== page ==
Moroccan Quinoa Stuffed Aubergine (Vegan)

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by Alena Schowalter
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These easy quinoa stuffed aubergine halves feature a flavorful vegetable filling and are baked to perfection before being served with a 3-ingredient lemony yogurt sauce. Great for meal prep, weight loss or family dinner!

Is there anything more comforting than stuffed vegetables straight from the oven?

From plant-based stuffed peppers or creamy veggie lasagna, these plant-based dinners just really hit the spot.

Cozily spiced with cumin, smoked paprika and a pinch of cinnamon, the raisins in the filling offer a sweet hint.

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While aubergines or eggplants (depending on where you live) don’t taste like much on their own, they are so ready to soak up any delicious flavor you add to them!

Our Moroccan-style stuffed aubergine recipe is a great way to serve quinoa, it is lower in calories and packed with protein.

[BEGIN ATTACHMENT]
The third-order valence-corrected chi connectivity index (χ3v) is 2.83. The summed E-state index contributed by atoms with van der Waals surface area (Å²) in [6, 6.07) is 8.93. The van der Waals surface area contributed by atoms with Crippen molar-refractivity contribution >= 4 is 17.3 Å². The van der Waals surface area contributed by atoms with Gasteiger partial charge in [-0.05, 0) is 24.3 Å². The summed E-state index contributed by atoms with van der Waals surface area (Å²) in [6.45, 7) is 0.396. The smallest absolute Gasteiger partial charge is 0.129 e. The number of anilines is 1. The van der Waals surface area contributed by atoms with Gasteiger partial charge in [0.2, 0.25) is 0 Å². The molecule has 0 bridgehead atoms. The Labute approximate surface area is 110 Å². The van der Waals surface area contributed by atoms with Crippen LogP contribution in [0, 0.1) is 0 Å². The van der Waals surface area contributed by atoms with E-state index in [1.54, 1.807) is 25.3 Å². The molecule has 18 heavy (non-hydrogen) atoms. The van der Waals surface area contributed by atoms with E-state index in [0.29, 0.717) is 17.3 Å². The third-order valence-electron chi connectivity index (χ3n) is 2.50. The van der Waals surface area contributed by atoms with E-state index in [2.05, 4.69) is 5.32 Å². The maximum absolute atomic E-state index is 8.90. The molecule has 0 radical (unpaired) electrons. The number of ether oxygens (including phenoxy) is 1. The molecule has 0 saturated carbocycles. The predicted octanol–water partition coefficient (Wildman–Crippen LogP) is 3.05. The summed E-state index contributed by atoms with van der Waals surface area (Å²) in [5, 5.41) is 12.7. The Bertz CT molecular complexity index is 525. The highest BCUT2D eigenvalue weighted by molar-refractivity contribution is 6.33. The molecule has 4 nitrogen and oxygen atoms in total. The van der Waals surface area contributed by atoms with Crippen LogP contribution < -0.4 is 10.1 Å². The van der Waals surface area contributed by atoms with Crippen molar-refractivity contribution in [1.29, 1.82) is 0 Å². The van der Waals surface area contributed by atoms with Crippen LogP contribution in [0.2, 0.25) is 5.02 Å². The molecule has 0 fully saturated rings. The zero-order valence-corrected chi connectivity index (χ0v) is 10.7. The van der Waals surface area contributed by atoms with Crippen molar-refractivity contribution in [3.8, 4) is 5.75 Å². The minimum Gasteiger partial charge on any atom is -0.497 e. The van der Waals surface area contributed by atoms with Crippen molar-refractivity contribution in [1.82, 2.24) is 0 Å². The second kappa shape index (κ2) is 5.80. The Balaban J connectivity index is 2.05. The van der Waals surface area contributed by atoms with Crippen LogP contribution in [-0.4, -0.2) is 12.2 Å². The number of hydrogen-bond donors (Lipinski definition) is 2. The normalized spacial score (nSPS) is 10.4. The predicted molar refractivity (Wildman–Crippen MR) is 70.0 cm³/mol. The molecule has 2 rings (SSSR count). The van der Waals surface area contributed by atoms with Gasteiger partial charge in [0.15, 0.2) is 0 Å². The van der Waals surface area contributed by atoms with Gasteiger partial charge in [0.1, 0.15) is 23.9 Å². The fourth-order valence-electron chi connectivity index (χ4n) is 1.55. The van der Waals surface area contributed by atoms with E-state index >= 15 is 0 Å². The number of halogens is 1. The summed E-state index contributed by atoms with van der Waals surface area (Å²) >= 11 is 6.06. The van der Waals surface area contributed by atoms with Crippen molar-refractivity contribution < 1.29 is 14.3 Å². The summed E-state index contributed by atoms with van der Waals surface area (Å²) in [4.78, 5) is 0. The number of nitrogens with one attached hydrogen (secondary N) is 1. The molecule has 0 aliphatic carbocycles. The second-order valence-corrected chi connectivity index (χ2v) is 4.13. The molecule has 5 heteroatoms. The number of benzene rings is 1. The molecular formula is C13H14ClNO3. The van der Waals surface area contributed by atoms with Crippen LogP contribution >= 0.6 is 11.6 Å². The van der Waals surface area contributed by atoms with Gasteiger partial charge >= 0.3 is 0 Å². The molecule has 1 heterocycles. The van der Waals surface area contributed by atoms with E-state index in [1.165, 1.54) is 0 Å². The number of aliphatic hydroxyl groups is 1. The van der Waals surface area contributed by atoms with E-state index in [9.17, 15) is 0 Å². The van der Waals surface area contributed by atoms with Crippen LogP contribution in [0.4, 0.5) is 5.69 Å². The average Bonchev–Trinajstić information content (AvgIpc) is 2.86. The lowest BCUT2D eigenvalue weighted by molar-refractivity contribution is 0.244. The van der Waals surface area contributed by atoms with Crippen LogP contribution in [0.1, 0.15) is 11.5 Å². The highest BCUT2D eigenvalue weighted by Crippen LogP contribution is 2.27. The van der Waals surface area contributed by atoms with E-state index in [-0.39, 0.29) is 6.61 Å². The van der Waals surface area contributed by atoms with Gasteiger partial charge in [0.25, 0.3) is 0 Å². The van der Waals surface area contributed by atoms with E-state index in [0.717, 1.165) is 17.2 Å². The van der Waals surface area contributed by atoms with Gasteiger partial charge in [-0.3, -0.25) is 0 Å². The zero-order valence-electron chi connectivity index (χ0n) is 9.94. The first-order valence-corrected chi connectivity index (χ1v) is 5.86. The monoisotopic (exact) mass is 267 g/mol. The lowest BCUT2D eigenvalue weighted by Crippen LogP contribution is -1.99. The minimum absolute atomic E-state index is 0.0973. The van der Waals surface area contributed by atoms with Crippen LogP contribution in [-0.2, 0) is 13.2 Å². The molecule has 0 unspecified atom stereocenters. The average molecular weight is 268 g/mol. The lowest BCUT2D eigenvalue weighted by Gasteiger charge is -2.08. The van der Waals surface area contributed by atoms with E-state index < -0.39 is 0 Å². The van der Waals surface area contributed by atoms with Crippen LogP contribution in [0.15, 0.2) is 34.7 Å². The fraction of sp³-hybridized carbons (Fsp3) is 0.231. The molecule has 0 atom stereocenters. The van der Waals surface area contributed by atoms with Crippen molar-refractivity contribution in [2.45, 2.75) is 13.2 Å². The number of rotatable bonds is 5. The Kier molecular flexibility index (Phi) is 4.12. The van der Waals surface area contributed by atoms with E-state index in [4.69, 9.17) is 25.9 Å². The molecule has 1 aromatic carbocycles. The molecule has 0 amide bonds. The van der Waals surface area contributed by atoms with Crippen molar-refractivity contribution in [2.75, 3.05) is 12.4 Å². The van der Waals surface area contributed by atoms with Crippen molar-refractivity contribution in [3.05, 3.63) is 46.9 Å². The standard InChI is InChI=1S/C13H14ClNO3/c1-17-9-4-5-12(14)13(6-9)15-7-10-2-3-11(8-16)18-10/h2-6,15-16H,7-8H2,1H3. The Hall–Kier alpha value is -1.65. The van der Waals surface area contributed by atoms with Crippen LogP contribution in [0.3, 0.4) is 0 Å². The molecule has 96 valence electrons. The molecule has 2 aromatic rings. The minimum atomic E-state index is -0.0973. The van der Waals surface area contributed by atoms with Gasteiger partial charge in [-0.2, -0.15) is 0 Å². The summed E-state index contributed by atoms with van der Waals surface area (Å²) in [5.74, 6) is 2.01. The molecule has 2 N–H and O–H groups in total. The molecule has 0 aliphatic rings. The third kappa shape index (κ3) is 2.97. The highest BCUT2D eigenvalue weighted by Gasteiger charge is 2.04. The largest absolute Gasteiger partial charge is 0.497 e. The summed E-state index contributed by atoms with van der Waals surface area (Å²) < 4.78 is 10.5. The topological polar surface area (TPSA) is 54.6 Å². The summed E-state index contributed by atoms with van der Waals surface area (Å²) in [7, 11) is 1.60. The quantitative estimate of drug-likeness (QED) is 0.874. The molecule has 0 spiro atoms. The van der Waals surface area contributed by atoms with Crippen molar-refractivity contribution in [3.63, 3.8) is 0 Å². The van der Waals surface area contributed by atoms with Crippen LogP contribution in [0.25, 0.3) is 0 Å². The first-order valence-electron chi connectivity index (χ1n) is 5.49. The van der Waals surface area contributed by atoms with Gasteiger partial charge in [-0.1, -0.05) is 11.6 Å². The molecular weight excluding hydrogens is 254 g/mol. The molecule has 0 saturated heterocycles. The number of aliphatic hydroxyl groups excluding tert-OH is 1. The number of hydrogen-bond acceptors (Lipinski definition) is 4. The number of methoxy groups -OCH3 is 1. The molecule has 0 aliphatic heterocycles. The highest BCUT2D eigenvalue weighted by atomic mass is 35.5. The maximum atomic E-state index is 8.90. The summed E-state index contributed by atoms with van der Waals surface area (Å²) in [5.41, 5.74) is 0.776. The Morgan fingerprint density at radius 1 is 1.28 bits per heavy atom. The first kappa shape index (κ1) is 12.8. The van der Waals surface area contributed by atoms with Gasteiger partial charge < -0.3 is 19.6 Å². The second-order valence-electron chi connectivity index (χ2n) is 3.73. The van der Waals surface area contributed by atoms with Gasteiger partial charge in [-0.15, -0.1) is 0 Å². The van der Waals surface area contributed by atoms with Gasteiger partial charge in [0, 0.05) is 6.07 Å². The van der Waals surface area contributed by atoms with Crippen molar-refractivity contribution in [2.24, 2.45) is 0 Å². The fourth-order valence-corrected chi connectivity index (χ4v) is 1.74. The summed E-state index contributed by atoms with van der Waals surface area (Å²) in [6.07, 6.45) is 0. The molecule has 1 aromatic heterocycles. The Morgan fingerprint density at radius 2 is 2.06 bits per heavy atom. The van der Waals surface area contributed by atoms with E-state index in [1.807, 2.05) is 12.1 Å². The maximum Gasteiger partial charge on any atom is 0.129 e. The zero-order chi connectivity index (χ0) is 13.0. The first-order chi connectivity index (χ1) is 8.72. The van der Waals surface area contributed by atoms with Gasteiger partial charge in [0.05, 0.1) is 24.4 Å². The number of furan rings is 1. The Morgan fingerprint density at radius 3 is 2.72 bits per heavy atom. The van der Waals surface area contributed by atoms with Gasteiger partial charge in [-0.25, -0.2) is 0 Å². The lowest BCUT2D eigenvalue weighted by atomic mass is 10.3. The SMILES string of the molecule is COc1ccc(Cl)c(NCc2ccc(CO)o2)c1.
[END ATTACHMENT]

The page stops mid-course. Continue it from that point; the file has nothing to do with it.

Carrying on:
Plus, it looks super impressive while being actually easy to make with little equipment!

vegan stuffed aubergine in baking pan being drizzled with yogurt

Quick look at the recipe

  • Naturally gluten-free & low in calories
  • Flavorful, chewy & hearty
  • Budget-friendly and filling
  • High in plant-based protein
  • Meal prep-friendly
  • One-pot recipe
  • Comforting & fully vegan
  • Easily customizable

From start to finish, you need about an hour for this recipe but our flavorful quinoa stuffed aubergines are so worth it!

fresh aubergines, uncooked quinoa, chickpeas, tomato sauce and parsley on a table

Ingredients needed

  • Aubergines — the sturdy little veggie boats that hold the flavorful quinoa filling
  • Onion & Carrots — our simple veggie ingredients for the stuffing
  • Quinoa — this gluten-free grain gets cooked along with the veggies in one pot!
  • Chickpeas — protein-packed and delicious addition to our stuffed aubergines
  • Spices — the key to making any veggies taste fantastic! Our combination includes cumin, cayenne, smoked paprika, cinnamon, salt and pepper.
  • Crushed Tomatoes — bringing together flavor and texture of the filling.
  • Add-Ins — raisins, parsley, sesame seeds, lemon juice and some soy yogurt to round up this recipe.

If any of these components don’t call your name or are hard to find, make sure to check our suggested swaps and substitutions below.